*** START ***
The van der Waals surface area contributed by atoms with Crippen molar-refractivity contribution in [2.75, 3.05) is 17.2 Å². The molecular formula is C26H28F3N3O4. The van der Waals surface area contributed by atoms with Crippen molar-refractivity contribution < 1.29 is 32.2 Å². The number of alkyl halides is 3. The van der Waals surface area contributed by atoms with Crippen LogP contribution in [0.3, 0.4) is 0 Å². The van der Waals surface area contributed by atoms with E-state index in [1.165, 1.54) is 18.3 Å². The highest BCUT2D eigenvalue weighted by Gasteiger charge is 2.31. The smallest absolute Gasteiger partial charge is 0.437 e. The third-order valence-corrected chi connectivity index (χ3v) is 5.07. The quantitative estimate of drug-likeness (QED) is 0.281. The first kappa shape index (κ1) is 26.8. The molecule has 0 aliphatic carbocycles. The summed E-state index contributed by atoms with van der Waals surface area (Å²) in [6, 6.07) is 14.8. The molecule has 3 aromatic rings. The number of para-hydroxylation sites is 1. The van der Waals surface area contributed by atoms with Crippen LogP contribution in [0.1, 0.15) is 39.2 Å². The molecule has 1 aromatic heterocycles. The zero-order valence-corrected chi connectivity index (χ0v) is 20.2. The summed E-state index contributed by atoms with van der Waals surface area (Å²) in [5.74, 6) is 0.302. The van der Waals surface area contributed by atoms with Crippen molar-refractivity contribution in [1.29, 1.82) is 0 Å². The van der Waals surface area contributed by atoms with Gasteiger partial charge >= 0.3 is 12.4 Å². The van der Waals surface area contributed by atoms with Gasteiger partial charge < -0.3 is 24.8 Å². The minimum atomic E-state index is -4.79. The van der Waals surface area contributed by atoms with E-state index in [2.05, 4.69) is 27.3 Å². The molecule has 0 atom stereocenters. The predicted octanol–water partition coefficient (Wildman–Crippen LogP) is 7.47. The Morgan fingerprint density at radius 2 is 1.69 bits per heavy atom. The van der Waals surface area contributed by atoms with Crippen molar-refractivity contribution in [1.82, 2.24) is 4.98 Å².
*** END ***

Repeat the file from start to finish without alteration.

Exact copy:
The van der Waals surface area contributed by atoms with Crippen molar-refractivity contribution in [2.75, 3.05) is 17.2 Å². The molecular formula is C26H28F3N3O4. The van der Waals surface area contributed by atoms with Crippen molar-refractivity contribution < 1.29 is 32.2 Å². The number of alkyl halides is 3. The van der Waals surface area contributed by atoms with Crippen LogP contribution in [0.3, 0.4) is 0 Å². The van der Waals surface area contributed by atoms with E-state index in [1.165, 1.54) is 18.3 Å². The highest BCUT2D eigenvalue weighted by Gasteiger charge is 2.31. The smallest absolute Gasteiger partial charge is 0.437 e. The third-order valence-corrected chi connectivity index (χ3v) is 5.07. The quantitative estimate of drug-likeness (QED) is 0.281. The first kappa shape index (κ1) is 26.8. The molecule has 0 aliphatic carbocycles. The summed E-state index contributed by atoms with van der Waals surface area (Å²) in [6, 6.07) is 14.8. The molecule has 3 aromatic rings. The number of para-hydroxylation sites is 1. The van der Waals surface area contributed by atoms with Crippen LogP contribution in [0.1, 0.15) is 39.2 Å². The molecule has 1 aromatic heterocycles. The zero-order valence-corrected chi connectivity index (χ0v) is 20.2. The summed E-state index contributed by atoms with van der Waals surface area (Å²) in [5.74, 6) is 0.302. The van der Waals surface area contributed by atoms with Crippen molar-refractivity contribution in [1.29, 1.82) is 0 Å². The van der Waals surface area contributed by atoms with Gasteiger partial charge >= 0.3 is 12.4 Å². The van der Waals surface area contributed by atoms with Gasteiger partial charge < -0.3 is 24.8 Å². The minimum atomic E-state index is -4.79. The van der Waals surface area contributed by atoms with E-state index in [2.05, 4.69) is 27.3 Å². The molecule has 0 atom stereocenters. The predicted octanol–water partition coefficient (Wildman–Crippen LogP) is 7.47. The Morgan fingerprint density at radius 2 is 1.69 bits per heavy atom. The van der Waals surface area contributed by atoms with Crippen molar-refractivity contribution in [1.82, 2.24) is 4.98 Å².